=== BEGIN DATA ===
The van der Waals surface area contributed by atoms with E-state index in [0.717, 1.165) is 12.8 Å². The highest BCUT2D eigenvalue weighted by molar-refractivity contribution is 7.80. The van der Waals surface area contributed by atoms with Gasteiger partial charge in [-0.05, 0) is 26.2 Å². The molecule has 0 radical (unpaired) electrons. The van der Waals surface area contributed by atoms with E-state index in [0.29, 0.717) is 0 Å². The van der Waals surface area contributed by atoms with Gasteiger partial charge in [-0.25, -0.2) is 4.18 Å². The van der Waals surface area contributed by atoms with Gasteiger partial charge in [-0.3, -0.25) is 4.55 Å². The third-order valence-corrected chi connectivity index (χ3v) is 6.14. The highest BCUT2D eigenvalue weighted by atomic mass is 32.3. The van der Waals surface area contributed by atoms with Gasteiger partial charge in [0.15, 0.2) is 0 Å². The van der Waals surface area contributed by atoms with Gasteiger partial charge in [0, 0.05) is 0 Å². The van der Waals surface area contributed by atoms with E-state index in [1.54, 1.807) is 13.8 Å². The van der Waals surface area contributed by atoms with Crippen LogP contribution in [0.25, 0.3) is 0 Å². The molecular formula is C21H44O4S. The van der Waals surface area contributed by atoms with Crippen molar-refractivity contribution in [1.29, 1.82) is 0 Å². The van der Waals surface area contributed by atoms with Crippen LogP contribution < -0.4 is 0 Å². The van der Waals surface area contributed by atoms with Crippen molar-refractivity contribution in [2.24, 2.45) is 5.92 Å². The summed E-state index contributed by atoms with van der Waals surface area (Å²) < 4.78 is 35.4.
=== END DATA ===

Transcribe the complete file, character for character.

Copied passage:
The van der Waals surface area contributed by atoms with E-state index in [0.717, 1.165) is 12.8 Å². The highest BCUT2D eigenvalue weighted by molar-refractivity contribution is 7.80. The van der Waals surface area contributed by atoms with Gasteiger partial charge in [-0.05, 0) is 26.2 Å². The molecule has 0 radical (unpaired) electrons. The van der Waals surface area contributed by atoms with E-state index in [0.29, 0.717) is 0 Å². The van der Waals surface area contributed by atoms with Gasteiger partial charge in [-0.25, -0.2) is 4.18 Å². The van der Waals surface area contributed by atoms with Gasteiger partial charge in [-0.3, -0.25) is 4.55 Å². The third-order valence-corrected chi connectivity index (χ3v) is 6.14. The highest BCUT2D eigenvalue weighted by atomic mass is 32.3. The van der Waals surface area contributed by atoms with Gasteiger partial charge in [0.15, 0.2) is 0 Å². The van der Waals surface area contributed by atoms with Gasteiger partial charge in [0, 0.05) is 0 Å². The van der Waals surface area contributed by atoms with E-state index in [1.54, 1.807) is 13.8 Å². The van der Waals surface area contributed by atoms with Crippen LogP contribution in [0.25, 0.3) is 0 Å². The molecular formula is C21H44O4S. The van der Waals surface area contributed by atoms with Crippen molar-refractivity contribution in [1.29, 1.82) is 0 Å². The van der Waals surface area contributed by atoms with Crippen LogP contribution < -0.4 is 0 Å². The van der Waals surface area contributed by atoms with Crippen molar-refractivity contribution in [2.24, 2.45) is 5.92 Å². The summed E-state index contributed by atoms with van der Waals surface area (Å²) < 4.78 is 35.4.